Agitated Atmosphere: Broken Water – Peripheral Star

As major labels continue to exist behind the times, artists and labels with little capital and lesser reputations are producing some of the most innovative, interesting, and inspiring music. Whether it’s creating a new niche in digital technology or looking to once obsolete formats, Agitated Atmosphere hopes to pull back the curtain on a wealth of sights and sound from luminaries such as Broken Water.

How three-piece Broken Water remains a mystery, even amongst the music-hungry masses of their Pacific Northwest backyard. The Olympian trio blasted open the time machine doors with their critically adored Whet. The joint release of the album — particularly its exposure to DIY aficionados under the cloak and dagger of premiere Iowa City label Night People — lent Broken Water an audience it may not have known it had: a group of experimental fans who thirsted for the grunged bliss of yesteryear.

The rebirth of the “alternative” 90s is now well in effect thanks to reunions and reformations. As Whet set Broken Water’s course toward the late 80s/early 90s confusion of Dinosaur Jr. and Sonic Youth, they eagerly veered off course thanks to the darkly shoegaze of their follow-up 7-inch, “Normal Never Happened” b/w “Faux King Vogue.” Never content to be pinned down by retro references and daring not repeat them, it’s this same attention to challenging themselves that inhabits their latest EP, Peripheral Star.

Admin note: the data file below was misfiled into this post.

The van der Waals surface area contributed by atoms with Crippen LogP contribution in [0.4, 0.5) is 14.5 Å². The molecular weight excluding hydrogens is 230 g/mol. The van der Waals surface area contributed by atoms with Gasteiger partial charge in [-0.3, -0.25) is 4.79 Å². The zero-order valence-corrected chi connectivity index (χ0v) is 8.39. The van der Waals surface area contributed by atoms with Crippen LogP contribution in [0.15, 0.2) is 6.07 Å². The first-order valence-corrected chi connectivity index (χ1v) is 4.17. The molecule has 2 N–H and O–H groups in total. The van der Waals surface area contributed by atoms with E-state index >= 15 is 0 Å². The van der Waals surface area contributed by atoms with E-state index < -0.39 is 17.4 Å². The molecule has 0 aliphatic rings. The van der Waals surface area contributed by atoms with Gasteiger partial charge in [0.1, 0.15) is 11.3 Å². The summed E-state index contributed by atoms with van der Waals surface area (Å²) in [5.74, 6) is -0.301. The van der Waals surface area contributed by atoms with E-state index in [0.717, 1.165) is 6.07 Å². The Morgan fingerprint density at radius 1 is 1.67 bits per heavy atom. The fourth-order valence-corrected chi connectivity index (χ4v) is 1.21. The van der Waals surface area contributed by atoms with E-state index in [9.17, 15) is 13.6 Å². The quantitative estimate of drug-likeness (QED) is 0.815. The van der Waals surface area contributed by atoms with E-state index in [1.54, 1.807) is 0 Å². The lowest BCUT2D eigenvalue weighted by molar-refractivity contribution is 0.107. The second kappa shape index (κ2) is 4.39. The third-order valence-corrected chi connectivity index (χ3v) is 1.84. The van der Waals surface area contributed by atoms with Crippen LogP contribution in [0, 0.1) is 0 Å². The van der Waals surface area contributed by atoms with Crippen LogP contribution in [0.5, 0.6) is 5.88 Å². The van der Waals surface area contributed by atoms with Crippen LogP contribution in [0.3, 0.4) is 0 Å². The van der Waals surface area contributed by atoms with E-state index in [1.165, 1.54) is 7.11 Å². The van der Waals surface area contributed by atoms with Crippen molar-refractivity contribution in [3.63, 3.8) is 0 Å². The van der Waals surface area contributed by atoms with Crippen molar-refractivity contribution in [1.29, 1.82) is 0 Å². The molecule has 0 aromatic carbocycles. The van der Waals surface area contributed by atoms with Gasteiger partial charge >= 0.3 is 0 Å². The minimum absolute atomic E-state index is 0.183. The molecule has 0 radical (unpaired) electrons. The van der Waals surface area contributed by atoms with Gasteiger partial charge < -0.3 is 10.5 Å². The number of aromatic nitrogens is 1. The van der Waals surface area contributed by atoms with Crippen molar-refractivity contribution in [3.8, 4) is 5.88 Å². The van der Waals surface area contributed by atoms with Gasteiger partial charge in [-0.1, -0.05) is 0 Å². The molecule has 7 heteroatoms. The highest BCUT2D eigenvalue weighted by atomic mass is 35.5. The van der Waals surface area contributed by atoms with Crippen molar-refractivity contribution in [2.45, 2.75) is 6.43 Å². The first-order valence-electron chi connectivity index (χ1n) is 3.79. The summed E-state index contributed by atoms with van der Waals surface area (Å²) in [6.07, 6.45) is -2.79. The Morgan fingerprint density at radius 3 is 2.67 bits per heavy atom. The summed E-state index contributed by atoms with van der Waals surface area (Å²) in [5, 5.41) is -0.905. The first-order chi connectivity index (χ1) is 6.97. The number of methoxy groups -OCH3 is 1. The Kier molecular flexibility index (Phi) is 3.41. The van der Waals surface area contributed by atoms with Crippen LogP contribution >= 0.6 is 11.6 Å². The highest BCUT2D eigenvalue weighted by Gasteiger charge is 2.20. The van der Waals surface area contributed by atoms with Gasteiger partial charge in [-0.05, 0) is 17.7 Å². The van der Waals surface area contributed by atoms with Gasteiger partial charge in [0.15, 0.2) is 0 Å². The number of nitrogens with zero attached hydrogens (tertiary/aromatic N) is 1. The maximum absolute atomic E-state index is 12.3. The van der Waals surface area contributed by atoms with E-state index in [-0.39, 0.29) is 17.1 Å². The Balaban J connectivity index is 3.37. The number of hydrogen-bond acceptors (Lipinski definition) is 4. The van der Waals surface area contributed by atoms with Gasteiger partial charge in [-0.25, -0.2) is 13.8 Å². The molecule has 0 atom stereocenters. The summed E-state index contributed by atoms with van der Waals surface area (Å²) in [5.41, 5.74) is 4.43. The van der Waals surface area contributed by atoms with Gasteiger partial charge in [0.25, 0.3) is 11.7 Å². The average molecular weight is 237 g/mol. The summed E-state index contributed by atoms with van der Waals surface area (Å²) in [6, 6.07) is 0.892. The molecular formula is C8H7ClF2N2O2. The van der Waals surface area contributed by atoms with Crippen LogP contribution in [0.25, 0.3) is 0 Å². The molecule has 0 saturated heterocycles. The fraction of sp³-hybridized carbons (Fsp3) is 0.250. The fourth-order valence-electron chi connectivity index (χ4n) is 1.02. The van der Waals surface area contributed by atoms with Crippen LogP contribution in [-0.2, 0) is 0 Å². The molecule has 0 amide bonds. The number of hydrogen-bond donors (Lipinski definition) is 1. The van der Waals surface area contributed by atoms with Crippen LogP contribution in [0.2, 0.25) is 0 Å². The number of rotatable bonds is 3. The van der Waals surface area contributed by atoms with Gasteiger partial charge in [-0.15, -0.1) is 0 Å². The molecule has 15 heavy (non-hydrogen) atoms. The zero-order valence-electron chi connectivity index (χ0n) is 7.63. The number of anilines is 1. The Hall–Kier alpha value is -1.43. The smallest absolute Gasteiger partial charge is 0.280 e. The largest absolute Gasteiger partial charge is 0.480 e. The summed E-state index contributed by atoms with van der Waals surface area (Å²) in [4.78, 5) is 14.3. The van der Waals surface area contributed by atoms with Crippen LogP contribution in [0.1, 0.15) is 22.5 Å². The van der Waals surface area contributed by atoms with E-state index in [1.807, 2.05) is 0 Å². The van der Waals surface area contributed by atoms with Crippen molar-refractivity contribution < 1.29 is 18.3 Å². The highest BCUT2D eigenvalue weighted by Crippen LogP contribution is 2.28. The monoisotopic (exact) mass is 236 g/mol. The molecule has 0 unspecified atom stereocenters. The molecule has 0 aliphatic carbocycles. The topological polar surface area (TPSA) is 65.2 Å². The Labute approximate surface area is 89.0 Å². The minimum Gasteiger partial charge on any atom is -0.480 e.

The pained shoegaze of “Normal Never Happened” finds itself stuffed into a succinct package courtesy of EP opener and title track, “Peripheral Star.” The track isn’t as sprawling as its ancestor but more than makes up for it with a sensual melody and a chainsaw guitar riff. “Okane No” is a playful addition to Broken Water’s repertoire, utilizing a lazy fuzz bass and cute vocal inflection that showcases a band comfortable straddling the lines of experimentalism and pop. “Kansas” and its antithesis, “Stop Means Stop,” are Peripheral Star’s standouts, finding Broken Water doing what they do best: grow. “Kansas” is Whet post-college; slacker streak intact, but a head full of knowledge and a bowing book shelf heavy with sinister ideas and heady reads. “Stop Means Stop” stands on the strength of its brutal yet catchy punk influence.

Listen to “Peripheral Star”:

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Why the Pacific Northwest continues to sleep on their very own remains an open question but consider this your chance to check in with before the Sandman’s spell is lifted and everyone’s grogginess becomes wide-eyed devotion.

Justin Spicer is a freelance journalist whose work can be viewed at his website. He also pens Deserted for the KEXP Blog. You may follow him on Twitter.

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